Ti estin aletheia (Greek for ‘What is truth?’)
The question that Pontius Pilate asked Jesus before he ordered him to be crucified has echoed down the ages and reverberates especially loudly in this postmodern age we inhabit.
“A particular truth can be stated in words – that life is better than death and love than hate, that there is a god or is not, that light travels faster than sound and cancer can sometimes be cured if you discover it in time. But truth itself is another matter, the truth that Pilate asked for, tired and bored and depressed by his long day. Truth itself cannot be stated. Truth simply is, and is what is, the good with the bad, the joy with the despair, the presence and absence of God, the swollen eye, the bird pecking the cobbles for crumbs. Before it is a word, the gospel that is truth is silence, a pregnant silence in its ninth month, and in answer to Pilate’s question, Jesus keeps silent, and even with his hands tied behind him manages somehow to hold silence out like a terrible gift.”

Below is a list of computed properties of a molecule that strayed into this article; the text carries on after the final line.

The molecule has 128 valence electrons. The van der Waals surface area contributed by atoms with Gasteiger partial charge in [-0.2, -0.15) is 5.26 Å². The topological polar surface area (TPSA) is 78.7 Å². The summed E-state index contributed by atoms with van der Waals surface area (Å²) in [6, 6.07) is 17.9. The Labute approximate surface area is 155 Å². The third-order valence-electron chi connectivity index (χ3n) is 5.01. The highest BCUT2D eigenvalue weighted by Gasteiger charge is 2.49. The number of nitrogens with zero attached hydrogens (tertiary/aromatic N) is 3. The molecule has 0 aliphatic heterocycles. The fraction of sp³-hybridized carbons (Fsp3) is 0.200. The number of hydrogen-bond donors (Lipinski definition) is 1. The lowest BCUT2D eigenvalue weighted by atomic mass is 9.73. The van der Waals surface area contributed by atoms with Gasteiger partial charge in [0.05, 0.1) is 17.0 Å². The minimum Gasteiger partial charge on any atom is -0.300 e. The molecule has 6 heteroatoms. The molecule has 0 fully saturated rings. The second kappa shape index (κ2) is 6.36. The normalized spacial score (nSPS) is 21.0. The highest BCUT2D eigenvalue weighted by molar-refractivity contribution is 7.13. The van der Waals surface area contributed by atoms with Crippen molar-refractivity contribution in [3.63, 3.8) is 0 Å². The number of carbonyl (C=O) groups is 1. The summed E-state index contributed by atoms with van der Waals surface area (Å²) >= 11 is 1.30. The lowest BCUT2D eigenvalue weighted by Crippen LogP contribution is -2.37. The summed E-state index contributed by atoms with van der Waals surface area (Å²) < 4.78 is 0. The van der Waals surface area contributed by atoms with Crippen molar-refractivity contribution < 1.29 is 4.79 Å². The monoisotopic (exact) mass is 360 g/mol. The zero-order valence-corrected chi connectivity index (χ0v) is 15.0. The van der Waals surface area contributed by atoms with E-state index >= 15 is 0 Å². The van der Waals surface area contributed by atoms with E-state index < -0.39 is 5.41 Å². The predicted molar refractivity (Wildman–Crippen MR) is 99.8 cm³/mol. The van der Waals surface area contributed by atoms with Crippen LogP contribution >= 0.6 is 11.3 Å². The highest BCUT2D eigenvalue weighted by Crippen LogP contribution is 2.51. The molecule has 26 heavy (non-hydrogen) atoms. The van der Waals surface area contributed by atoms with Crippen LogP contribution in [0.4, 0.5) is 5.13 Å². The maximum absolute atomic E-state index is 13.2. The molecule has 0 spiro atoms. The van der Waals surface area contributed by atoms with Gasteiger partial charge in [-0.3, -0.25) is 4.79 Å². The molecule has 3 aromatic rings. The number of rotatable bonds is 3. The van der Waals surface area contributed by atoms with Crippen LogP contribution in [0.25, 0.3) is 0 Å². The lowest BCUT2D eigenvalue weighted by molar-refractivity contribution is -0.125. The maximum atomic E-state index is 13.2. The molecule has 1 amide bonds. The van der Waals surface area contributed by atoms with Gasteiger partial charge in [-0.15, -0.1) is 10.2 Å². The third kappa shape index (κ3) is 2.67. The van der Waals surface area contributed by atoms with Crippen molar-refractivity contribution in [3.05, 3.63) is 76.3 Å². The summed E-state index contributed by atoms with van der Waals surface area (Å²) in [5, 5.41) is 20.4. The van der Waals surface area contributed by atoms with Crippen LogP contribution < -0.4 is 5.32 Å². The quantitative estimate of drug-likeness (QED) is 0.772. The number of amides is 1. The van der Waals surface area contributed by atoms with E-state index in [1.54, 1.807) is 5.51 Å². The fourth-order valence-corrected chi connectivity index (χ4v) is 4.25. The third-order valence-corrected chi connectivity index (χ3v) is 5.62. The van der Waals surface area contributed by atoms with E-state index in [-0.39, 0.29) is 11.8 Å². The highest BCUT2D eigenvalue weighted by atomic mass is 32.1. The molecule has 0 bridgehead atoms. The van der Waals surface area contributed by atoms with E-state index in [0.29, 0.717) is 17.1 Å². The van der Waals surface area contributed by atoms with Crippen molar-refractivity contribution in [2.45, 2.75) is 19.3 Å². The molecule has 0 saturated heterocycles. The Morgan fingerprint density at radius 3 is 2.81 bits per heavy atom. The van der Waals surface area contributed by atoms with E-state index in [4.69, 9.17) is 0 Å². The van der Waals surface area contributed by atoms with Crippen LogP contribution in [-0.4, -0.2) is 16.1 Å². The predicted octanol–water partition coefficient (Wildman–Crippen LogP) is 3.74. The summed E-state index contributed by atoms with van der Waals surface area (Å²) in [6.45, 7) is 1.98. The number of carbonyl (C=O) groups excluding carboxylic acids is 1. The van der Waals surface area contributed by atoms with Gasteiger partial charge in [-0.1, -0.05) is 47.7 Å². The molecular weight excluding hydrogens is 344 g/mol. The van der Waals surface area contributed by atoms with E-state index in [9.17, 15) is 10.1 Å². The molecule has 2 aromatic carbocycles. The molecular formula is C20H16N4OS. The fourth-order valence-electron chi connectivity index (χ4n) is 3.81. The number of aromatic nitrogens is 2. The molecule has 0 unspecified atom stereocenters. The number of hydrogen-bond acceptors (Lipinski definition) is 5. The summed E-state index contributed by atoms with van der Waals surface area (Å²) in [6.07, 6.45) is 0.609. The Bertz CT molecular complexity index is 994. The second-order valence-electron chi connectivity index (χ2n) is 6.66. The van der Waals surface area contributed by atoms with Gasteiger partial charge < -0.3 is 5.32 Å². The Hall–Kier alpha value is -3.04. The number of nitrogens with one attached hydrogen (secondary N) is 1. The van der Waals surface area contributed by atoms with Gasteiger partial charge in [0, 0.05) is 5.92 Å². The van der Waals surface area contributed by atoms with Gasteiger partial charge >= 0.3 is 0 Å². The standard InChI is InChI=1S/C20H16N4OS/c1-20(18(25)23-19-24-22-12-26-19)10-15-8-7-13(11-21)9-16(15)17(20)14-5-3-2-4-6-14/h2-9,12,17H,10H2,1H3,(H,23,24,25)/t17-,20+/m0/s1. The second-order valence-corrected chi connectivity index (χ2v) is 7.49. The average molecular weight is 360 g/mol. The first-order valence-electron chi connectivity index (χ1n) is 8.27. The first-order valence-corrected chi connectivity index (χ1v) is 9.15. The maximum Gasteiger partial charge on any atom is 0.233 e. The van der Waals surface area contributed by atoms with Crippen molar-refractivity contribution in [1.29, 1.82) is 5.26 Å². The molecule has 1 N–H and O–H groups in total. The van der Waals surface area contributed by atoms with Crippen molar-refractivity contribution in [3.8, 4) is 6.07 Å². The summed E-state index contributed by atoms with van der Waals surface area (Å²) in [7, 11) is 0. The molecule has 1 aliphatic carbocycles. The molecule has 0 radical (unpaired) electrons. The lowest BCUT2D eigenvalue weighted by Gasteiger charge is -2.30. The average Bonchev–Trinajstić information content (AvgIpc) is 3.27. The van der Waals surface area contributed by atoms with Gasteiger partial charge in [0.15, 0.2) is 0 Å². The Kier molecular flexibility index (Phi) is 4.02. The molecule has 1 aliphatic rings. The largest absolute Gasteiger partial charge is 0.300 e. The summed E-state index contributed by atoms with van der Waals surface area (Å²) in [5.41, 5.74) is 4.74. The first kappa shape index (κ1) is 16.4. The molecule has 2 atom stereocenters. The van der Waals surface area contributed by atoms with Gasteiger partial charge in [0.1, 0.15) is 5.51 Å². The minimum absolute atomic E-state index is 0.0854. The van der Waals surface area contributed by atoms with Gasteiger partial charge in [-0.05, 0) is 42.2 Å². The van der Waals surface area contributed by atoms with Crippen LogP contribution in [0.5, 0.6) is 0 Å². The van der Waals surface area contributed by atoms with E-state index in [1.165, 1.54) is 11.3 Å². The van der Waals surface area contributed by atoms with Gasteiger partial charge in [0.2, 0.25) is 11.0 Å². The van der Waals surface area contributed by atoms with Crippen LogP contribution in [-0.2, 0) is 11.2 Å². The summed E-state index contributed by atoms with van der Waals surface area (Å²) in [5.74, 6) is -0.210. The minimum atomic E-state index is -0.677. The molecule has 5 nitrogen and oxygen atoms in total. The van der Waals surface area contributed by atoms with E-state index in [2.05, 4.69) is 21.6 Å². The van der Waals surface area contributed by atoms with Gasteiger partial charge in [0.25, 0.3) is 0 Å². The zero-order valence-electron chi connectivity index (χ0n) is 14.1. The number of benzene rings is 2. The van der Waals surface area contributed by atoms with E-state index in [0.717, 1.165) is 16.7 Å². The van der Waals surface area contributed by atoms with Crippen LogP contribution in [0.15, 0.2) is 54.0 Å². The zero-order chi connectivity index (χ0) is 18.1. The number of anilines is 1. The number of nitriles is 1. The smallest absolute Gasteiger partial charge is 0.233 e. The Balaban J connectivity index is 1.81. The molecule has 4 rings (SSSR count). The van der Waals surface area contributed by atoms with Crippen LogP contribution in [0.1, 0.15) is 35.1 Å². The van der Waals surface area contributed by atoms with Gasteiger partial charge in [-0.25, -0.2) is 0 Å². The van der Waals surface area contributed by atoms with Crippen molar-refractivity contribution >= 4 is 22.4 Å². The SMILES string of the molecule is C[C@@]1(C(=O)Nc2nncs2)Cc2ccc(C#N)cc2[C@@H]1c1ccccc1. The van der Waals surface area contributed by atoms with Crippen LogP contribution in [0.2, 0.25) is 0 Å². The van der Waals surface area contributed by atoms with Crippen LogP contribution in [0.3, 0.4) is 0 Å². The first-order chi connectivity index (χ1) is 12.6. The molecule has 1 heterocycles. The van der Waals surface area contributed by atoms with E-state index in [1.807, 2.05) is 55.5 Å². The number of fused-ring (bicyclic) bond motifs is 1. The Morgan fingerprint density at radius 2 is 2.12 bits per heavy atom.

Will revisit the idea of truth more in future entries.